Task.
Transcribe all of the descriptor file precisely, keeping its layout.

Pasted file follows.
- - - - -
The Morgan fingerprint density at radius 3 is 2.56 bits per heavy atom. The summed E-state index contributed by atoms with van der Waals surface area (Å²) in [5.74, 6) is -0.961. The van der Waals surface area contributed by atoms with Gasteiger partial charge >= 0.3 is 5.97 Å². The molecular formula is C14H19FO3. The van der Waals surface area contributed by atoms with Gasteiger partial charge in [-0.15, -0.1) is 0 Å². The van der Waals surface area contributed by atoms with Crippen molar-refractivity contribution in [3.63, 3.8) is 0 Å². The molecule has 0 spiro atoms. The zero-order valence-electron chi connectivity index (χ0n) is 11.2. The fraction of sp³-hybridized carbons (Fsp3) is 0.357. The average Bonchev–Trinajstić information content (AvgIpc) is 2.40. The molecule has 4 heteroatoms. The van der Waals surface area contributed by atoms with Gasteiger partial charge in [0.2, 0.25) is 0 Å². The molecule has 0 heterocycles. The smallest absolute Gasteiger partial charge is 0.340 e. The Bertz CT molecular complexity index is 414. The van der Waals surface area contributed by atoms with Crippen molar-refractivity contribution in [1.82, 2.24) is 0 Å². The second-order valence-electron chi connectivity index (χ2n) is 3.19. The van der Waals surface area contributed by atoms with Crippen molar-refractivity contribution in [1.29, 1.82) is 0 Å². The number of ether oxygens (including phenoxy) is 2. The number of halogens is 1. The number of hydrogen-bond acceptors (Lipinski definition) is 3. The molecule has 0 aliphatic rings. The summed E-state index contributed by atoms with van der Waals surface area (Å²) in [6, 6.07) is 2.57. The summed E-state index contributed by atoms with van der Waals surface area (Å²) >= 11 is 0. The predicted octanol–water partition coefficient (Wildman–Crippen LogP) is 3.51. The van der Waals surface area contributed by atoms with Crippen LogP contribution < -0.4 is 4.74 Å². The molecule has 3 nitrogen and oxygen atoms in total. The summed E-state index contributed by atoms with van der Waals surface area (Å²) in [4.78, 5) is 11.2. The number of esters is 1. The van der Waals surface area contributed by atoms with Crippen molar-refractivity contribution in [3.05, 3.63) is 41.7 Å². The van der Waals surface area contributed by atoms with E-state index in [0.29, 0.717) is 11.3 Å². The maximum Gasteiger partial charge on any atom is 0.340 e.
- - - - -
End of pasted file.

The Morgan fingerprint density at radius 3 is 2.56 bits per heavy atom. The summed E-state index contributed by atoms with van der Waals surface area (Å²) in [5.74, 6) is -0.961. The van der Waals surface area contributed by atoms with Gasteiger partial charge >= 0.3 is 5.97 Å². The molecular formula is C14H19FO3. The van der Waals surface area contributed by atoms with Gasteiger partial charge in [-0.15, -0.1) is 0 Å². The van der Waals surface area contributed by atoms with Crippen molar-refractivity contribution in [3.63, 3.8) is 0 Å². The molecule has 0 spiro atoms. The zero-order valence-electron chi connectivity index (χ0n) is 11.2. The fraction of sp³-hybridized carbons (Fsp3) is 0.357. The average Bonchev–Trinajstić information content (AvgIpc) is 2.40. The molecule has 4 heteroatoms. The van der Waals surface area contributed by atoms with Gasteiger partial charge in [0.2, 0.25) is 0 Å². The molecule has 0 heterocycles. The smallest absolute Gasteiger partial charge is 0.340 e. The Bertz CT molecular complexity index is 414. The van der Waals surface area contributed by atoms with Crippen molar-refractivity contribution in [1.82, 2.24) is 0 Å². The second-order valence-electron chi connectivity index (χ2n) is 3.19. The van der Waals surface area contributed by atoms with Crippen molar-refractivity contribution in [1.29, 1.82) is 0 Å². The number of ether oxygens (including phenoxy) is 2. The number of halogens is 1. The number of hydrogen-bond acceptors (Lipinski definition) is 3. The molecule has 0 aliphatic rings. The summed E-state index contributed by atoms with van der Waals surface area (Å²) in [6, 6.07) is 2.57. The summed E-state index contributed by atoms with van der Waals surface area (Å²) >= 11 is 0. The predicted octanol–water partition coefficient (Wildman–Crippen LogP) is 3.51. The van der Waals surface area contributed by atoms with Crippen LogP contribution < -0.4 is 4.74 Å². The molecule has 3 nitrogen and oxygen atoms in total. The summed E-state index contributed by atoms with van der Waals surface area (Å²) in [4.78, 5) is 11.2. The number of esters is 1. The van der Waals surface area contributed by atoms with Crippen molar-refractivity contribution in [3.05, 3.63) is 41.7 Å². The van der Waals surface area contributed by atoms with E-state index in [0.29, 0.717) is 11.3 Å². The maximum Gasteiger partial charge on any atom is 0.340 e.